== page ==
Saturday, 15 February 2020

Going Around The Bend

In my last post I raved on about a railway modelling "stream bed" product that I thought could be used in wargaming. 

I'd already blasted out a metre or so when one of my more astute readers asked me how I was going to create river bends given that the stuff came out of the packet in one long straight roll.

Err…

Balls!

Forgot about the corners.

After a bit of experimentation I ended up using the Terry's Chocolate Orange approach in which I took cheese wedge chunks out of a straight bit then glued them together on the backing board. As Eric used to say about little Ern's hairpiece… you can barely see the join. 

My curves are designed to transition from one flat edge of a hex to another so are relatively gentle, however I'm pretty sure with a bit more time and patience I could produce a longer fairly wriggly affair in the same manner.

You can just about see the faint grey hex lines - if you stare at the picture for 20 mins or so.

While on the subject of terrain, I'd resigned myself to making another load of road sections too when I came across this little beauty - also in the railway modelling section of ebay. 


6mm "gentleman with halberd" for scale comparison

Yeah, it's a roll of cork for putting under track. The more I looked at the texture the more I thought…dirt road. 


For ten quid I purchased 10m of the stuff and for reference purposes the one in the piccy is 3mm thick by 3.5cm wide. 

There are a variety of different sizes available and I'm pretty sure it can be jazzed up with a bit of flock on the edges etc. Certainly a cheap way of doing roads.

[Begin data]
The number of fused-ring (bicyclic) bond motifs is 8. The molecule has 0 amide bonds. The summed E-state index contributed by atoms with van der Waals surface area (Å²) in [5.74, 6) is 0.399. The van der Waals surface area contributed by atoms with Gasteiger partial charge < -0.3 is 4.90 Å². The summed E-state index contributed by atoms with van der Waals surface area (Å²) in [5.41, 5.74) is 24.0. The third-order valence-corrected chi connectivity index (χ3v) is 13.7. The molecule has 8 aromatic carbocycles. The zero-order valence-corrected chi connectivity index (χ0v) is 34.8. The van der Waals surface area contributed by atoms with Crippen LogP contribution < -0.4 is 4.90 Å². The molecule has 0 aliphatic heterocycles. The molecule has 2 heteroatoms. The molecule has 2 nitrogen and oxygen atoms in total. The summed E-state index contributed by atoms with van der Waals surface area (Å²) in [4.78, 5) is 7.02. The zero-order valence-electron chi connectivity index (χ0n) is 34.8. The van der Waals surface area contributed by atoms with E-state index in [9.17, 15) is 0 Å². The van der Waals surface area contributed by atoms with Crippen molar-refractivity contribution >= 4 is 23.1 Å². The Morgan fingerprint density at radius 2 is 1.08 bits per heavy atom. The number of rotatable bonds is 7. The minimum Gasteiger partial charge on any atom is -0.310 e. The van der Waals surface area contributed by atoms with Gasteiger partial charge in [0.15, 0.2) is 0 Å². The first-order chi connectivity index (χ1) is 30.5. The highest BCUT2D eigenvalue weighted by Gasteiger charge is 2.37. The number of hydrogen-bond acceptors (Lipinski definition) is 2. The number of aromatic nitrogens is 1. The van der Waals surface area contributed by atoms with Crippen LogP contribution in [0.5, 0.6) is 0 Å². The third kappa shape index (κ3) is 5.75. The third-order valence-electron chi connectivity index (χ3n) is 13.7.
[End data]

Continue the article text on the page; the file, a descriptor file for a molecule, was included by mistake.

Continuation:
Having taken some off the roll I was disappointed to see that it kept wanting to curl. This could have been solved by gluing it to a base board of course but since I didn't want the depth of the road to be any thicker I pressed it flat and put a bit of sellotape on the back. It's remained flat for a week now so I think I might have solved the problem.

Anywhoo I'm offski. My Peter Pig Vikings arrived yesterday and they aren't going to base coat themselves. 

TTFN


19 comments:

  1. I can barely see the join! Nice work.

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    1. Cheers Jonathan. Hope that legs getting better!

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    2. Leg is getting better. Can actually put some weight on it now.

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  2. The river bend is a job well done, I have seen / held the product and so have some idea of the care that was taken to do this.

    I am coming to the conclusion that 30 - 35mm is the ideal road width for the smaller scales. I recently had some cork strips from a model rail shop for track and that had a very accurate chamfer along the edge. I was really surprised because I didn’t think the ‘bitty’ nature of cork would allow such a smooth cut, I can only assume a very sharp blade is needed, or perhaps they are cut under some sort of press - either way, they looked very good.

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    1. Hey Norm, all my units are based on 3cm bases so it’s worked out fine like this. Know what you mean about the cork. Strange the way they’ve managed to get it so smooth.

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  3. An excellent outcome on the river bend and nice reuse of the cork under track.